Pick of the Week: The Return of "The Feather"
On Thursday, May 17, an official opening ceremony will reintroduce ?The Feather,? now reconstructed and here to stay.
Every local has heard the harrowing tale of the tornado that swept through Presque Isle State Park two summers ago. Trees were uprooted and power lines were knocked to the ground. The damage was so bad, PI had had to close to clean up the wreckage. Among its casualties was "The Feather," the public art piece that served as a walkway to botanical bliss on PI's bay side.
However, it wasn't ready to float away from everyone's memory forever. On Thursday, May 17, an official opening ceremony will reintroduce "The Feather," now reconstructed and here to stay.
This flora-functional piece was a collaborative effort between the Presque Isle State Park and the Erie Art Museum. Art Museum Director John Vanco asked Angelo Ciotti, an internationally-known environmental reclamation artist, to help bring it back from ruins. Ciotti, originally from Pittsburgh, has an extensive resume of restoring natural habitats and leaving his artistic mark on them. After studying in Pittsburgh and Boston, he sought an even higher art education in Florence and Rome before returning stateside with his talent. He's revitalized urban settings that were raw from long-term industrial use (check out his Earth Couch and Chair on angelociotti.com). His ideas have helped stabilize sand dunes in Savannah, redirect storm water runoff on I-79 around Meadville, and heal a stripped coal mine in Wilkes Barre through re-vegetation, among many other projects.
In 1996, when Ciotti first saw where "The Feather" now sits, he knew instantly it was a perfect location.
"At that time, you could barely see the water that was beyond the trail's edge," Ciotti says. So he let his curiosity lead him through the patch of trees and cat tails to what was waiting for him on the other side.
"There it was – this beautiful little lagoon," he recalls. "And when I looked down, I saw a single white feather."
And with that single white feather, the public art piece we now enjoy was born. Where he planned the location in '96 remains the same today – just after you catch two glimpses of the bay through the thick cover of trees that stretch upward into a canopy. You then see it on the right side of the road and trail—nonassertive but very much drawing your curiosity toward its first wooden plank.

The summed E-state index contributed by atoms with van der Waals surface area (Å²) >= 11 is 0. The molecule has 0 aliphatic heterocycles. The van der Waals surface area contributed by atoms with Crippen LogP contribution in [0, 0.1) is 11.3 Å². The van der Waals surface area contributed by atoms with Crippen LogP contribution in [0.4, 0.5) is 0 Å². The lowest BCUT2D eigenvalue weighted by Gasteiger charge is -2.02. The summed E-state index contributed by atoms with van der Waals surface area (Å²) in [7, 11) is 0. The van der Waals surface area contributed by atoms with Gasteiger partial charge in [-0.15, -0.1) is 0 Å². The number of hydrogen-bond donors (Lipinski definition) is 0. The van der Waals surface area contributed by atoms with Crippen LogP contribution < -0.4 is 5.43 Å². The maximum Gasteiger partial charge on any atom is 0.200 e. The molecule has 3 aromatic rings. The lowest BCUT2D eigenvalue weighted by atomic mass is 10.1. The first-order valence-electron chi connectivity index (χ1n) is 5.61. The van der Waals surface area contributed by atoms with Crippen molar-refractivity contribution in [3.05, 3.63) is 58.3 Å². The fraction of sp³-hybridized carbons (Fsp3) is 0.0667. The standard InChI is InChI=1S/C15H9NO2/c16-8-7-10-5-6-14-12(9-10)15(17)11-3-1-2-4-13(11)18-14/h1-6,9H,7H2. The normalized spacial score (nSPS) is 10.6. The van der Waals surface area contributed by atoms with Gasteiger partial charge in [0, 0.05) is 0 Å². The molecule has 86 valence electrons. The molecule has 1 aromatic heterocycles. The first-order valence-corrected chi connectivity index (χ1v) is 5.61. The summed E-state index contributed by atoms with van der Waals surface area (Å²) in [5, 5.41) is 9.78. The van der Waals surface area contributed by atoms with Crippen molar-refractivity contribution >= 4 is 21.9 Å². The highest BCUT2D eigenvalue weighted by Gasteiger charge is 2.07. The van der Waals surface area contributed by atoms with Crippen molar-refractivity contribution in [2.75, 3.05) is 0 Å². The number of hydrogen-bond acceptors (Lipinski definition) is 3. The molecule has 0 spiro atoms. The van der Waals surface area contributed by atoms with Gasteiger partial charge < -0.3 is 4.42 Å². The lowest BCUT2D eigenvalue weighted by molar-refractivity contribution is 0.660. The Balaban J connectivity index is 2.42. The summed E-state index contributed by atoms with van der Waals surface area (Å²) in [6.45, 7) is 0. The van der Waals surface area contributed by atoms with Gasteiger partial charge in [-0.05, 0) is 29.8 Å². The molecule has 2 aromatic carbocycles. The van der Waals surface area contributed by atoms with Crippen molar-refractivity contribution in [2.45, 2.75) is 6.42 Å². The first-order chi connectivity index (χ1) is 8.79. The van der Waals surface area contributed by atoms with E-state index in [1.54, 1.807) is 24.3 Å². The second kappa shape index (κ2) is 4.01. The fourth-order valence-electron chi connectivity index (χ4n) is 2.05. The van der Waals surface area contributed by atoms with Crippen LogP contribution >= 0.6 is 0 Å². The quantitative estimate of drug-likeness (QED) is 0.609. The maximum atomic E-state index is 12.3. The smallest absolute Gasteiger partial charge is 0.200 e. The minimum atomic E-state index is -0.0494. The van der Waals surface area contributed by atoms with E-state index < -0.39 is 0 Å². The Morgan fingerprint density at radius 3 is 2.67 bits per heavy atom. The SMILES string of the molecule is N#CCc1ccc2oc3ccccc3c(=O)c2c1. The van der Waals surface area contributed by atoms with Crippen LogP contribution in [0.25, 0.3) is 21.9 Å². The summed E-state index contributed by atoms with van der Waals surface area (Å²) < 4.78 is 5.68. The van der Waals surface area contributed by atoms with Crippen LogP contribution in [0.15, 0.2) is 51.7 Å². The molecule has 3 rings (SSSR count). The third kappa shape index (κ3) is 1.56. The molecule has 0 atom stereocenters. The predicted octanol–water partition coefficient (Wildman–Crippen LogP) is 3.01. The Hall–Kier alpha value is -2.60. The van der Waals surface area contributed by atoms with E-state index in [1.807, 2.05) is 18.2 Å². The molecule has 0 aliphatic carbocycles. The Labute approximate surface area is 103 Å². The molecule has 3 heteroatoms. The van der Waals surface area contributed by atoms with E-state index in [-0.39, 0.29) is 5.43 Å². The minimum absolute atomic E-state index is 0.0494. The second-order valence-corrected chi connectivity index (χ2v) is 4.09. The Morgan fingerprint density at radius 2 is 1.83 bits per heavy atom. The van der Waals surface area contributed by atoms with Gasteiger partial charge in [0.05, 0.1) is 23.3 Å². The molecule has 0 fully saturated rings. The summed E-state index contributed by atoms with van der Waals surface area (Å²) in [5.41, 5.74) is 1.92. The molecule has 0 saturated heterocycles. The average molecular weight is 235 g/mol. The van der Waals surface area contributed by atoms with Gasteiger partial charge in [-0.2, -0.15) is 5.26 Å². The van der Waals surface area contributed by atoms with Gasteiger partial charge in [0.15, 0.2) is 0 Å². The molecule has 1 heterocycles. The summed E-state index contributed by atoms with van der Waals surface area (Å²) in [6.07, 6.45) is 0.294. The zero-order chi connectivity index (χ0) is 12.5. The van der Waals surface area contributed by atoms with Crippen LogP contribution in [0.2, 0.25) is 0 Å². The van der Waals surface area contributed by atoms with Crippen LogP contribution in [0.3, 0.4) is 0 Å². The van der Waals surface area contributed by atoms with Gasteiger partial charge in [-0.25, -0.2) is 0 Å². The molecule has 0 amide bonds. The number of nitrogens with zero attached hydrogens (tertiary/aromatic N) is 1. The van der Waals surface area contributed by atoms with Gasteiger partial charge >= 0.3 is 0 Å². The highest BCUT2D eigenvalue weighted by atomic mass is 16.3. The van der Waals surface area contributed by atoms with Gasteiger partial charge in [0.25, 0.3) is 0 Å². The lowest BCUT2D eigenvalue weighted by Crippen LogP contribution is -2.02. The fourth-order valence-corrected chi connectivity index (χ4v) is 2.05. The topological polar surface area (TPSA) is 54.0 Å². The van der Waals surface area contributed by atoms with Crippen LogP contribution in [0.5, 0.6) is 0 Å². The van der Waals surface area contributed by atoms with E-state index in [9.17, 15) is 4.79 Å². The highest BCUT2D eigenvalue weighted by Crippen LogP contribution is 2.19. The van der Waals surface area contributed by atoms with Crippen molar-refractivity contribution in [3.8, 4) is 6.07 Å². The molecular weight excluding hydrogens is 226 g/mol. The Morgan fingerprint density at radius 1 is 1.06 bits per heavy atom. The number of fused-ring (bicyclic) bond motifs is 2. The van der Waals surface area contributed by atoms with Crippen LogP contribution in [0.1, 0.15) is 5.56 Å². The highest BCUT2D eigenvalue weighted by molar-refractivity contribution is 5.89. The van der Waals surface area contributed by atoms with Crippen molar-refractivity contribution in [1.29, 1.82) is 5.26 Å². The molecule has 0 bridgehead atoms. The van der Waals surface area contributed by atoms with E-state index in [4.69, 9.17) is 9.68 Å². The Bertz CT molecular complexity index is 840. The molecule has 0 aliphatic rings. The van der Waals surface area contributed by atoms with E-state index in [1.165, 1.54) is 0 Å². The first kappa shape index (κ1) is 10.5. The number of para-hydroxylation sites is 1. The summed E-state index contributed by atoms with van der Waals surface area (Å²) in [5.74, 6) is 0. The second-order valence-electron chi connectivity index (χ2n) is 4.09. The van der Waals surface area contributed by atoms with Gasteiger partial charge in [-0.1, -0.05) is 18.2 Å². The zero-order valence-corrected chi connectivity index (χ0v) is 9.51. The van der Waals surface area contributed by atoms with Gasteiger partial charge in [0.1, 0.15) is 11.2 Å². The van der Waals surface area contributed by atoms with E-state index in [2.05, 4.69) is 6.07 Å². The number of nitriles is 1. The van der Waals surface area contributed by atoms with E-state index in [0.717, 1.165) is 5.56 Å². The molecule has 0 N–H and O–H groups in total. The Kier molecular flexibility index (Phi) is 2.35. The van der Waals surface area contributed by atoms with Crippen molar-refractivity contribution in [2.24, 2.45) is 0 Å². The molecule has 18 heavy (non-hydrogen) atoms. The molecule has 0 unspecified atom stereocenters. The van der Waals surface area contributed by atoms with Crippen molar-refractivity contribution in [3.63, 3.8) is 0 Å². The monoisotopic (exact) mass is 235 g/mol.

"That moment gave me the idea of building a feather that could be used as a vehicle to carry people to the view of this lagoon and the bay, to see the real art – nature."
But as we all know, as peaceful as Mother Nature can be, hell hath no fury. The tornado that touched down in June 2010 wiped out parts of the natural landscape as well as the "The Feather," which blended in so perfectly. If you can cancel out the sounds of the car and chatty tourists on surreys whirring past, you can hear just as much as see how this piece blends in with what PI already offers. Birds chirp while wind picks up through tree limbs and tall grass, swaying in applause of the art that is there to honor exactly that. "My thought was that 'The Feather' was only art," says Ciotti. "I didn't feel a loss, but I felt a tremendous loss for the trees, the ones that were more than 100-years-old and so big you couldn't put your arms around them."
There was no set plan to rebuild the artwork after the tornado. Then the phones started ringing. People began to ask Vanco and Presque Isle State Park Operations Manager Harry Leslie if "The Feather" would be reborn. So after raising the necessary funds, a team consisting of Kerchansky Construction, Mercyhurst University Art Department Chair Daniel Burke and three students--Samantha Fiorello, Lauren Fraser, and Rachel Playso--and Ciotti got to work, completing the reconstruction of "The Feather" in roughly one month.
In terms of dimensions, it's exactly the same as before, mostly because some materials from the original art piece were recycled. When you think about art that focuses on the ever-decomposing-then-reviving world around it, is there any other way to rebuild? The biggest and most expensive part of the piece, the mounted posts with steel fan-shaped anchors underground, are still in place. Treated lumber was brought in to provide a new structural base, while old wine barrels were once again transformed into cat tails. The real ones have yet to grow back after the damage, but they will with time. Pictograms grace the wood surfaces of "The Feather," which represent traditional Native American art. The pictograms in the first Feather were more contemporary, Ciotti says, while the second gets back to the roots of indigenous art.
In fact, that is who this homage to natural beauty is dedicated to: The Native Eriez. Ciotti translated the poem carved into the exterior of "The Feather" in the language of the Seneca, the closest-affiliated tribe to what is still known of the Eriez. With a public piece such as this, that devotion would be difficult to disagree with.
The opening ceremony is open to the public on May 17 at 5:30 p.m. at the site of "The Feather." Join artist Angelo Ciotti in celebrating what turned out to be one of Erie's triumph-over-tragedy delights.
Julia Nene can be contacted at firstname.lastname@example.org